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Morgan Stanley’s Adam Jonas reportedly increased his highest and most optimistic projection for Tesla to $1,200 per share from $650, indicating that he is convinced the TSLA stock will surge further.
Since the start of the year, the Tesla (TSLA) stock has been rising continuously, even earning Elon Musk billions within hours. Tesla Inc.’s potential of becoming a major battery supplier for electric vehicles has made Morgan Stanley, a bearish analyst on the carmaker, almost to double his bull case for the TSLA shares.
Morgan Stanley’s Adam Jonas reportedly increased his highest and most optimistic projection for Tesla to $1,200 per share. Earlier this figure was around $650. The forecast is almost 50% above the company’s closing price on February 14. If the shares surge to those levels, it will give Tesla a market capitalization of about $220 billion.
At the time of writing, Tesla (TSLA) stock is reading at around $853.19 (+6.64%).
Jonas decided to raise his base case target to $500 a share from $360 but also repeated his underweight recommendation. The latest bull scenario is majorly based on an “aggressive assumption” that Tesla will secure 30% of the global electric-vehicle market as elaborated by Jonas in a report to clients.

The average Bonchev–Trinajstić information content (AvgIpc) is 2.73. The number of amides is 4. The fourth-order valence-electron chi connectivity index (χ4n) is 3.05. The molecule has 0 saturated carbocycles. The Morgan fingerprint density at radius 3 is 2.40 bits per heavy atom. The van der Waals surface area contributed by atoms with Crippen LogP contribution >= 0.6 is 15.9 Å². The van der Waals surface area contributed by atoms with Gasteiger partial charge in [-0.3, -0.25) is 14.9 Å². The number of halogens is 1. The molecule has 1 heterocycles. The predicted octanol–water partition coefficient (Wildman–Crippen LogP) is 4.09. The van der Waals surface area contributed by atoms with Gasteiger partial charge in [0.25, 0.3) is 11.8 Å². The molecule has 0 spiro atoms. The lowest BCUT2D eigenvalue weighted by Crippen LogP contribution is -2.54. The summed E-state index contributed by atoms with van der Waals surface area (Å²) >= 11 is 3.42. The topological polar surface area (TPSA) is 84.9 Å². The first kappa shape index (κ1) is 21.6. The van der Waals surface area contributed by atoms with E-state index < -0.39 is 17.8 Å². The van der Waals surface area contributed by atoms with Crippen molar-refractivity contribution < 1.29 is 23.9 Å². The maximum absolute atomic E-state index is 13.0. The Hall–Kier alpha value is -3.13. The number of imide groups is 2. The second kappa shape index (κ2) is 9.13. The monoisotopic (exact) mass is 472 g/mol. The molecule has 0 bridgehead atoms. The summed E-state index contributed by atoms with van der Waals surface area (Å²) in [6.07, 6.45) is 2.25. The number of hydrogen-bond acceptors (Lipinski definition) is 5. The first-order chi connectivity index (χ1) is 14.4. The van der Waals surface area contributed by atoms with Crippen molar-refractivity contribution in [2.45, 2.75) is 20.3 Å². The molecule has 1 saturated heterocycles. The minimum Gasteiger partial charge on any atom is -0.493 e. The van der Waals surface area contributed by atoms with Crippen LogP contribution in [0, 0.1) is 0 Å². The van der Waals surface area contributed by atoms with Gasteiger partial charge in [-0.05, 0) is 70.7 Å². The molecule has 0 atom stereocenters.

The deal would include up to 4 million car deliveries by 2030 and the potential for Tesla to supply powertrains to other auto manufacturers, including electric motors and batteries. Last year, the company handed over around 367,500 vehicles to customers.
Tesla (TSLA) Stock Is Rising
Tesla shares have enjoyed a wild ride this year. The TSLA stock is up around 91% in 2020 in a leap that is majorly attributed to a short squeeze, good results, an extreme case of investor FOMO, and the opening of a key new factory in china.
The surge cooled off just before the California-based company undertook a $2 billion share offering on February 14. The offering was priced at the steepest discount the carmaker has ever given to its investors. Analysts either remain highly skeptical or have not yet adjusted to the gain. The mean share-price target set by many analysts and tracked by Bloomberg is $489.47, translating to almost 39% below the current price level.
For now, Morgan Stanley’s bear case for the stock is now $220. That price is a 91% improvement from the broker’s most recent worst-price scenario. Despite all that is happening, Jonas insists on sticking to his recommendation against buying the stock. He says that the risk-reward balance on the manufacturer continues to be quite ‘unfavorable.’